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#393 Key Stage 1 Storytelling – Handford Hall with Wonderful Beast theatre company

Lucy Hilton

What did we do?

We are so proud of the children in our school and celebrate the differences we all have.  However, lots of our children come to us with a significant language gap. The Communication Trust highlights that children who struggle with language at five are six times less likely to reach the expected standard in English at age 11.  Children with poor vocabulary at age five are more than twice as likely to be unemployed at age 34 as children with good vocabulary. They are also one and a half times more likely to have mental health difficulties.  With this in mind our project focused on the ability to continue to use language through storytelling. 

We worked with Wonderful Beast who provided us with two storytellers; Hilary Greatorex and Anusha Subramanyam. 

Both Storytellers spent 3 days in our school during March delivering storytelling workshops with children in year 1 and year 2.  Anusha worked with year 1 and used the story ‘HOW NIGHT CAME FROM THE SEA’ to inspire the children to retell the story through dance.  Hilary also used this story and other traditional tales to encourage the children to act and retell the stories using their own words. 

We are currently still working with Wonderful Beast on another project in year 5 but have not previously worked with Hilary or Anusha. 

We involved:

Two year 1 classes – 50 pupils 

Two year 2 claases – 50 pupils 

4 class teachers 

4 Class teaching assistants 

“We had 3 different stories – Little Red Riding Hood, Goldilocks, Jack & the Beanstalk.  We showed them to each other as we acted as the characters.  I was little Red Riding Hood and I had to hold the red underwear We had to use our brains to remember the stories.  We had to use words to act the story.”

(Year 2 pupil) 

“Yesterday I learned to act and to listen to a story. I listened really well to the lady and can remember the story.” 

(Year 1 child) 

Summary of impact

Our aims for the project were: 

  • To encourage active participation 
  • To increase verbal proficiency 
  • To encourage use of imagination and creativity 
  • To encourage cooperation between students 
  • To enhance listening skills 
  • To further develop the skills found in the Social & Emotional strand of the Oracy framework (Listening actively & responding appropriately)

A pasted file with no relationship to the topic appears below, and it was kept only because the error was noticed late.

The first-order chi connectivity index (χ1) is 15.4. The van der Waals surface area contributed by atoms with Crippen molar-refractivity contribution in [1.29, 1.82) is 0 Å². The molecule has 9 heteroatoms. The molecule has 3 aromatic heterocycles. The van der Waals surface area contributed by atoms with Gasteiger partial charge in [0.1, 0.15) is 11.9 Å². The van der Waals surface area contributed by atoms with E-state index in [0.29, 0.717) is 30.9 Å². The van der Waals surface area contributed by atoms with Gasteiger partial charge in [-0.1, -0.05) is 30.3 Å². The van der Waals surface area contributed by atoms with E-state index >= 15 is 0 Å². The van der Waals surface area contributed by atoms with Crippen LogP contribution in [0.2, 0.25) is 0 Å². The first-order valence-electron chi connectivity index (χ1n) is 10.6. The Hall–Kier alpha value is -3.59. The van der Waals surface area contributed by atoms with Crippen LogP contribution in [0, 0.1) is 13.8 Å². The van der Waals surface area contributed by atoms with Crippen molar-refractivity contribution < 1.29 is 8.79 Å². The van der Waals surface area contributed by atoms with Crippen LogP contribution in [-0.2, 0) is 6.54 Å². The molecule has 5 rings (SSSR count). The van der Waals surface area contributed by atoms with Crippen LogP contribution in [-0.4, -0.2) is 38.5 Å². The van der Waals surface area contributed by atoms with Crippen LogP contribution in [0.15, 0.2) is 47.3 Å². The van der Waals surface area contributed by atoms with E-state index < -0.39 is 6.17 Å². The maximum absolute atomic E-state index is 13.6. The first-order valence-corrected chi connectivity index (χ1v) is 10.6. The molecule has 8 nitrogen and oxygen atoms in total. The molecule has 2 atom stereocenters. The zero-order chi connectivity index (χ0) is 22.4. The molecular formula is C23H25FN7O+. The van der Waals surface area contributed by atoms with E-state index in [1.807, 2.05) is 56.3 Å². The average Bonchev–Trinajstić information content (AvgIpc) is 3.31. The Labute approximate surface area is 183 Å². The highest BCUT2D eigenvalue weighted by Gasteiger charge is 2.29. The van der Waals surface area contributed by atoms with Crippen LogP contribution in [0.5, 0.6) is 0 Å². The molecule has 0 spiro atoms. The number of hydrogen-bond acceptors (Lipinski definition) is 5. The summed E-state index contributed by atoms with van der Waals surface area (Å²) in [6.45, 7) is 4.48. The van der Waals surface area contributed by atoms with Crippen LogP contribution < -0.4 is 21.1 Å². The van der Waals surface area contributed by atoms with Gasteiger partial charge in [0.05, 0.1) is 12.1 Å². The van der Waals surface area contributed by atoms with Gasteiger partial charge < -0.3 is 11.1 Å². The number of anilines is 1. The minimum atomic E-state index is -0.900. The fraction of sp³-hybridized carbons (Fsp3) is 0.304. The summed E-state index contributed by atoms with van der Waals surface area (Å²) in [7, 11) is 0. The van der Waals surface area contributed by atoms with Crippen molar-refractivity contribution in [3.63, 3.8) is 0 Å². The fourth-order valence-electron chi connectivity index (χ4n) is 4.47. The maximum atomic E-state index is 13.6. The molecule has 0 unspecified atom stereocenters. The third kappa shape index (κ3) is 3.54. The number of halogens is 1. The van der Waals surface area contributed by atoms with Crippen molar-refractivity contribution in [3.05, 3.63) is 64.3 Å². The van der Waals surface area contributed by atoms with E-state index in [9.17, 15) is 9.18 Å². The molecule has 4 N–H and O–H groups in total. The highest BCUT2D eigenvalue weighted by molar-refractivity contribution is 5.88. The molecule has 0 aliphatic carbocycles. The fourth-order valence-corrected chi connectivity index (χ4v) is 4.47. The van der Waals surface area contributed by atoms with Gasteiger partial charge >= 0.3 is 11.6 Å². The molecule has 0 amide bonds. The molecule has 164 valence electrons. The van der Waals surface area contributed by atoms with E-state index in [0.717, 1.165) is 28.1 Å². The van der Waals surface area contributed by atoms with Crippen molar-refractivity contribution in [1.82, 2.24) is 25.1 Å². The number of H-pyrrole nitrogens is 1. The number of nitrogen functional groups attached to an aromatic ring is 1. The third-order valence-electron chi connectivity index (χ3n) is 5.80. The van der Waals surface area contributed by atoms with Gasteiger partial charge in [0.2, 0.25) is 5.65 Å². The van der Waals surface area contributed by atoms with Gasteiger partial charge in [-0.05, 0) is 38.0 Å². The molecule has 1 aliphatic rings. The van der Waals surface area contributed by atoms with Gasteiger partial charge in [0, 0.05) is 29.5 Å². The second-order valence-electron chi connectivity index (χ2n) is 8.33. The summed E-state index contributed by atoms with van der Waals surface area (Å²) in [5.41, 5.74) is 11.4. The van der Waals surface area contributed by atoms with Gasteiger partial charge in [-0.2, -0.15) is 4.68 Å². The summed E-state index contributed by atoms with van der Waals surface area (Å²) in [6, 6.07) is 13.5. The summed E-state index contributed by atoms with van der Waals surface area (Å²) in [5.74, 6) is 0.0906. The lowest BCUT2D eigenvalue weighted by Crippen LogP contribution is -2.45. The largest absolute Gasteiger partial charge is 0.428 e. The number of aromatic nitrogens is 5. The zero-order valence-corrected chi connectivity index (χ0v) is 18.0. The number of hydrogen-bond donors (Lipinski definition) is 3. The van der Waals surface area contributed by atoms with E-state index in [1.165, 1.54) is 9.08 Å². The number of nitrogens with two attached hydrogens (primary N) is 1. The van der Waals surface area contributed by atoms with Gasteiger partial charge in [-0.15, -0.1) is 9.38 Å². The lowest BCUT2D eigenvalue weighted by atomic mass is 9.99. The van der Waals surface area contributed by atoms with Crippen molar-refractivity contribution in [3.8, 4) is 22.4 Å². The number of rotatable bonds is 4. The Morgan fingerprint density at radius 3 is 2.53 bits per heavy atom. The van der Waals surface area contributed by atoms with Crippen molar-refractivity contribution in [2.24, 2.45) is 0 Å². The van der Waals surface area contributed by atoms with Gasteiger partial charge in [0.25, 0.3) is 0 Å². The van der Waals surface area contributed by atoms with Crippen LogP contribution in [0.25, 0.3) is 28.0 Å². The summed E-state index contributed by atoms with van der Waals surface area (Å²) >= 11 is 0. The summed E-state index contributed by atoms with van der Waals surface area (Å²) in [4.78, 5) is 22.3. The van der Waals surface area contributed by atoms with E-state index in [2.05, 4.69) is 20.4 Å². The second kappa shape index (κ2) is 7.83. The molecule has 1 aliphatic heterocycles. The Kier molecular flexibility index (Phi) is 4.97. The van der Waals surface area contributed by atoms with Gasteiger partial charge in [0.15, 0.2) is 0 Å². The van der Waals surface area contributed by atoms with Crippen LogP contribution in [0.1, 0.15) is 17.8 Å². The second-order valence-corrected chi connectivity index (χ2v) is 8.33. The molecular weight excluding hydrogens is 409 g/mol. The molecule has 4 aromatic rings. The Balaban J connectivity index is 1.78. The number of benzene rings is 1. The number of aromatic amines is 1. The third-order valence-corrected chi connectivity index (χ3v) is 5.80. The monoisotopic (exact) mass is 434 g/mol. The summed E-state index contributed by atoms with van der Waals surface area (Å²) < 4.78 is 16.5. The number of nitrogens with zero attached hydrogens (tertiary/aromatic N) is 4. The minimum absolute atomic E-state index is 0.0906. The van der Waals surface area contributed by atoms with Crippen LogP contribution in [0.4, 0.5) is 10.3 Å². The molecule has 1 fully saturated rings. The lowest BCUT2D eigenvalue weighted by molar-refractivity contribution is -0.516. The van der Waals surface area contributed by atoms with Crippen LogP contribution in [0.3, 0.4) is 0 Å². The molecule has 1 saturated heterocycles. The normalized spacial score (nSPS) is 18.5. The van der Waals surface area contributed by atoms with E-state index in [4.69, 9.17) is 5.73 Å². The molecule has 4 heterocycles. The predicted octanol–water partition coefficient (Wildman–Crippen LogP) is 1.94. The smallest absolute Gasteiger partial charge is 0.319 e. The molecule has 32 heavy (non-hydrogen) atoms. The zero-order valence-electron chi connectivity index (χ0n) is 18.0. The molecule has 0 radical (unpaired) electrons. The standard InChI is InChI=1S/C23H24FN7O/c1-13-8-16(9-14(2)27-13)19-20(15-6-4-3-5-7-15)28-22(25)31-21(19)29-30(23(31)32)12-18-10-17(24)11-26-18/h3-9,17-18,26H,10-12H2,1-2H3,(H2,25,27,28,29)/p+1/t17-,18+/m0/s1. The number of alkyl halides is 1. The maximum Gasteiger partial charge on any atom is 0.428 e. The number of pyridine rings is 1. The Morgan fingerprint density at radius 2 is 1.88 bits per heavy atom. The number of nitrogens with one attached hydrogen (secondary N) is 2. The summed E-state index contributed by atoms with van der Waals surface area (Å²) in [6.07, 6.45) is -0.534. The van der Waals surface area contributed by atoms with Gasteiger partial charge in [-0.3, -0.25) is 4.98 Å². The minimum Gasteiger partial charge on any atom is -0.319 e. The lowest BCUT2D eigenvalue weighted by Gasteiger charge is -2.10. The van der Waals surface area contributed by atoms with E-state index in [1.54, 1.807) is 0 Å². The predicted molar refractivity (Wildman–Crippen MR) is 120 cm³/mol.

After the project had finished I conducted both staff and pupil perception interviews and I feel that the sessions met our aims. 

I would say that the workshop definitely encouraged the use of imagination and creativity. Dance and music was used well to support the story and pupils came up with some wonderful ideas. Listening skills were also worked on as children had to listen to the music to support them with their dance. Also, very few visuals were provided for the story, I thought this would be a problem for our pupils but they sat and listened very well and joined in with movements throughout the retelling. I was very impressed by how much of the story they could remember throughout the workshops.’’ (Year 1 teacher) 

“Hilary – our workshop lead clearly encouraged the children to build pictures in their minds, to use their bodies to show how someone would feel, explain something through using words and movement to achieve this. The children in all workshops were encouraged to listen and respond. Hilary picked up our use of Oracy and used this in her delivery. All the children were engaged and listening, able to respond to both the stories and the activities.” (Year 2 teacher) 

“From a personal development perspective, it was very useful/helpful to see our helper using music, dance and drama to help pupils to understand and engage with a tricky story concept. It gave me ideas for future literacy teaching. Thank you for arranging the lovely experience for us!” (Year 1 teacher) 

I feel that the following Hullabaloo22 outcomes were achieved through our storytelling project: 

Outcome 1: Education providers enrich the cultural and creative curriculum in their settings 

Outcome 4: Providers support young people to develop creative skills for life, especially supporting mental health and resilience 

Outcome 8: New partnerships develop between community organisations/groups and arts providers 

We have created a good partnership with Wonderful Beast which we hope to continue with in the future. 

The staff found the workshops really useful and will incorporate some of the activities used into future planning. 

The children gained a lot from having 3 consecutive workshops which they were all fully engaged with used them to further enhance their Oracy skills. 

What would we do differently

Next time it would be lovely to share the end performance with an audience other than their year group peers. 

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Lucy Hilton, Handford Hall Primary School
Wonderful Beast theatre company